26 Feb 2022

Shouldn’t Ukraine Own Russia?

, , ,

The Eastern Slavic state started with Kiev, and the Eastern Slavs became part of Western Civilization when Saint Vladimir the ruler of Kievian Rus’ converted to Christianity.

Moscow was founded as just another city/state of Kievian Rus’.

The city-states of White and Black Russia were referred to as Rus’ [Roosh]. Moscow was called Rossiya.

The history of the Eastern Slavs diverged in the 1240s as the result of the Great Mongol Invasion. Kievian Rus’ was swept away. Kiev resisted and was destroyed. Moscow surrendered to the Horde, and the dukes of Moscow (the ancestors of later self-styled “Caesars,” the first of whom bestowed that title on himself following his marriage in 1472 to a princess of defunct Byzantium, fallen to the Turks in 1453) served as tax collectors to the Horde and knocked their foreheads on the ground in submission to the Khan at Sarai.

White and Black Russia (today’s Belarus) sought the protection of the mLithuanian princes and joined Lithuania and consequently were never taken by the Mongols. Ukraine was liberated via a Reconquista by the Lithuanians piece by piece with Grand Duke Vytautas finishing standing by the Black Sea in 1399.

The Cossacks, referred to in Ace’s history, began as escaped Lithuanian serfs who fled to the uninhabited steppe borderlands, intermarried with the Tartars, and lived as outlaw brigands, preying on the Turks.

Ilya Repin, Запорожцы пишут письмо турецкому султану, [Cossacks write a letter to the Turkish sultan], 1880-1891, State Russian Museum, Saint Petersburg.

In 1569, the Lithuanian dynasty ruling the combined state of Poland-Lithuania (formed in 1386, when the Lithuanian Grand Duke married the Polish Queen, converted to Christianity from Paganism, and became King of Poland, was doomed to expire because Sigismund Augustus refused to remarry when Barbara Radziwill, the love of his life died suddenly. “He left no heir but Liberty,” was the saying.

Jósef Simmler, Śmierć Barbary Radziwiłłówny [Death of Barbara Radziwill].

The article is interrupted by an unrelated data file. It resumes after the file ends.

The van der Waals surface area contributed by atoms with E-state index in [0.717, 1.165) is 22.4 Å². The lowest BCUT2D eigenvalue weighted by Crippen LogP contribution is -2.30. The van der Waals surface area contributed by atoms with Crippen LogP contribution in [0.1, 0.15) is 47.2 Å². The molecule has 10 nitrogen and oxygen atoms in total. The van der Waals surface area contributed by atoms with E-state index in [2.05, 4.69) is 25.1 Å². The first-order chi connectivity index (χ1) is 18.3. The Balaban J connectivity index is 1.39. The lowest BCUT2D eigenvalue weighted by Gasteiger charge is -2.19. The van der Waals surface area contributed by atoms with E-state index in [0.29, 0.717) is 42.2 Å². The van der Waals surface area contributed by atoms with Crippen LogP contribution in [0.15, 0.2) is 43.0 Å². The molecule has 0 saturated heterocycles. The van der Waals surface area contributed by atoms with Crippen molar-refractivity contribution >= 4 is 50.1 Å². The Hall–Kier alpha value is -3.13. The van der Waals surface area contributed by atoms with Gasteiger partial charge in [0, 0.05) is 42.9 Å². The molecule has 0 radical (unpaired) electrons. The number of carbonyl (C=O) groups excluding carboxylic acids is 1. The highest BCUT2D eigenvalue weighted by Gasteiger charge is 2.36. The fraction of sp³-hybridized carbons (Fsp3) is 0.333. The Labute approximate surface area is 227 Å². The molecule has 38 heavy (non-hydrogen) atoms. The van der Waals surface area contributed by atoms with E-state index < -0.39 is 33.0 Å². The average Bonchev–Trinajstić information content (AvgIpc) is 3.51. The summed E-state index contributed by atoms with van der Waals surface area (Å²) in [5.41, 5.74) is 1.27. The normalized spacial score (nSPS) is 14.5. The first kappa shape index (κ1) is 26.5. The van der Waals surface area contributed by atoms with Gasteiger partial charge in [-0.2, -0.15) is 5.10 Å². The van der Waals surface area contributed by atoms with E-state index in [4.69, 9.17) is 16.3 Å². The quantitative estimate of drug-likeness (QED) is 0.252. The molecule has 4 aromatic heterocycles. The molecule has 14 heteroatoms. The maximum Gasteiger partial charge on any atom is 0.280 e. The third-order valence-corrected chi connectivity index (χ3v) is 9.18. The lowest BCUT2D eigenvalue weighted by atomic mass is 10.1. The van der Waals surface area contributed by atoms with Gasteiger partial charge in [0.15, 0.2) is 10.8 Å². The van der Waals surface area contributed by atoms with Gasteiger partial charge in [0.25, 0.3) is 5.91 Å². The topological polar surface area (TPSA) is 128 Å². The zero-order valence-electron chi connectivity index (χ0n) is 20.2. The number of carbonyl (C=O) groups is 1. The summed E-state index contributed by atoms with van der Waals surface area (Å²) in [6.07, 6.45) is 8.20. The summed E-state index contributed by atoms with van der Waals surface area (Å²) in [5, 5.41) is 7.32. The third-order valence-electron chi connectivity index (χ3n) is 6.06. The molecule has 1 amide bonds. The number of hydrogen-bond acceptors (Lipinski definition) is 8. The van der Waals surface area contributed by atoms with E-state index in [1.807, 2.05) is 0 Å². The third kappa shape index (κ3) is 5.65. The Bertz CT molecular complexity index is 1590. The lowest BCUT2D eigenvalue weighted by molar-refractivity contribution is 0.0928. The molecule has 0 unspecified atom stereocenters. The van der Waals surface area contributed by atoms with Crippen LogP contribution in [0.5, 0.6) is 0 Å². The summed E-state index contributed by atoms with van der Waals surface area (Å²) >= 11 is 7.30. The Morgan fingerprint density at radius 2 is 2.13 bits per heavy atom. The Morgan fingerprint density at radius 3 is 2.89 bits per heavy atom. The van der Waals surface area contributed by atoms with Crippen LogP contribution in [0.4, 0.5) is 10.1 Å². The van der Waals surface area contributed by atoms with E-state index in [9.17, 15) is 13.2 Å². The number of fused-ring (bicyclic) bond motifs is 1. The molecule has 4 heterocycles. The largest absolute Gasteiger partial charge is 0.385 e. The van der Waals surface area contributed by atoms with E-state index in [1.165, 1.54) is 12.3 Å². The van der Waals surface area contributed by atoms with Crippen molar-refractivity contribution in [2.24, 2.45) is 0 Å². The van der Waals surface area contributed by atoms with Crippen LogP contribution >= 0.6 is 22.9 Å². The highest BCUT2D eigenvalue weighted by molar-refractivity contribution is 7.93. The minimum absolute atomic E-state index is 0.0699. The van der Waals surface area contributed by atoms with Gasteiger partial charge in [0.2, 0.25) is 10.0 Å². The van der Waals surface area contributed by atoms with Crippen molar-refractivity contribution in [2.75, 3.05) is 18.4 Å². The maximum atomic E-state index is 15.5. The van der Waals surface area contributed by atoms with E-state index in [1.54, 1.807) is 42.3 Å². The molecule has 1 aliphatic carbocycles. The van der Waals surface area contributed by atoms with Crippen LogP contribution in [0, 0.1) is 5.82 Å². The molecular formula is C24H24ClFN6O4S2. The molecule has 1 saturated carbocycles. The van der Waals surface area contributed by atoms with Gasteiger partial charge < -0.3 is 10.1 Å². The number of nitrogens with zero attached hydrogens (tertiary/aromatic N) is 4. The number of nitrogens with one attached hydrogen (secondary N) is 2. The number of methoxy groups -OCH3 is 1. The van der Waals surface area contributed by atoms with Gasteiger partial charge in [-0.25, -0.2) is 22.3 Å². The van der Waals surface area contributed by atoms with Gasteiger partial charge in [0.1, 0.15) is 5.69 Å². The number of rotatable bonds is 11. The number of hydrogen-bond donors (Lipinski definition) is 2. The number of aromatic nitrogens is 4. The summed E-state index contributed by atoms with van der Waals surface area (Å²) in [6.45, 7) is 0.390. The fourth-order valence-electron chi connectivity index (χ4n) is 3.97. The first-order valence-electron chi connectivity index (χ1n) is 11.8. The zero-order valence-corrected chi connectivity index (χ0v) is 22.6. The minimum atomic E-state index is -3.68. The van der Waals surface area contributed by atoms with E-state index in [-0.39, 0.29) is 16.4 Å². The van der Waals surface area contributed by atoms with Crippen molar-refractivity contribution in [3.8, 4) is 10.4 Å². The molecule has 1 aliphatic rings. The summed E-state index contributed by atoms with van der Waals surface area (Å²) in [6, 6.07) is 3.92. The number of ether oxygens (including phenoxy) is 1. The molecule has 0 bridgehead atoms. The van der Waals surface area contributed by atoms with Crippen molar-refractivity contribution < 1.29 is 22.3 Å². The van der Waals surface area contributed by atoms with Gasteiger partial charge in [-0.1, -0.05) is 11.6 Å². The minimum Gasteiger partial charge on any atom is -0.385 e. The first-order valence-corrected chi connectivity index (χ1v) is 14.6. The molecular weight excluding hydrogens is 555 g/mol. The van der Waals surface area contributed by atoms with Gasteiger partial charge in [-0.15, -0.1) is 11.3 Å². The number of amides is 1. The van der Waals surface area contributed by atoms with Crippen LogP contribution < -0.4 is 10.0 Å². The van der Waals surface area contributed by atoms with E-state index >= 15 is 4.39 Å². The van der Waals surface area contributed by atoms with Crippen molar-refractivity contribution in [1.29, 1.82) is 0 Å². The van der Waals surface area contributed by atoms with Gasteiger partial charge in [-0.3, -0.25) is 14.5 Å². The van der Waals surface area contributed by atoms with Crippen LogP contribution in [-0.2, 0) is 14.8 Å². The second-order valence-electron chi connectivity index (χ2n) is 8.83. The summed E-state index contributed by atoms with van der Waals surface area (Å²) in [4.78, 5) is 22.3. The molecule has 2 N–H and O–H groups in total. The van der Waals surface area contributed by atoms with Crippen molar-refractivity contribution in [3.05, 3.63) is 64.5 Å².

1860. National Musem, Warsaw.

Via the Union of Lublin, ties between Poland-Lithuania were strengthened, two parliaments were merged into one, and “The Union of Both Nations” became a Republic with an elective monarchy. In the course of the manueverings toward Union, Sigismund Augustus twisted the arms of reluctant Lithuanian magnates by transferring Ukraine from Lithuanian Administration to Poland.

Jan Matejko, Unia Lubelska [The Union of Lublin]. 1869. Muzeum Narodowe w Warszawie. Depozyt w Muzeum Okregowym w Lublinie.

This transfer of authority was not terribly successful. A great Cossack Rebellion, 1648-1657, was a bloodbath which led to the acquisition of Eastern Ukraine by Muscovy in 1654, and which marked the beginning of “the gathering of the Russian lands” by the despots of Moscow.

The rest of Ukraine was acquired by Moscow via the three Partitions of Poland in 1772, 1793, and 1795. The Russian Occupation of Poland, Lithuania, and Ukraine was resisted 1793-1795 under Kosciuszko, 1795-1815 in the Napoleonic Wars, 1831-1832 in the November Insurrection, 1863-1864 in the January Insurrection, and so on.

2 Feedbacks on "Shouldn’t Ukraine Own Russia?"

Steve (retired/recovering lawyer)

The history of this part of the world is utterly fascinating, and equally confusing. It certainly illustrates that the history of the world as a whole is the history of ethnic ebbs and flows. Much like what we are experiencing now, except in the past, it was the conquerors who imposed the changes on the conquered, not the other way around, as seems to be in fashion here in the Decadent West.

T. Shaw

Fast forward to the 1920’s and 1930’s when Stalin inflicted on Ukraine one of the worst genocides to-date in Human History, and that’s saying something.

And, elsewhere I see [expletive-deleted] insane commenters [there are not enough bullets] cheering on Putin – precisely following Stalin’s propaganda scripts – because some Ukrainians [as well as Latvians, Estonians, Lithuanians, Poles, . . . ] served with the Germans in the 1940’s.


Please Leave a Comment!

Please note: Comments may be moderated. It may take a while for them to show on the page.

Entries (RSS)
Comments (RSS)
Feed Shark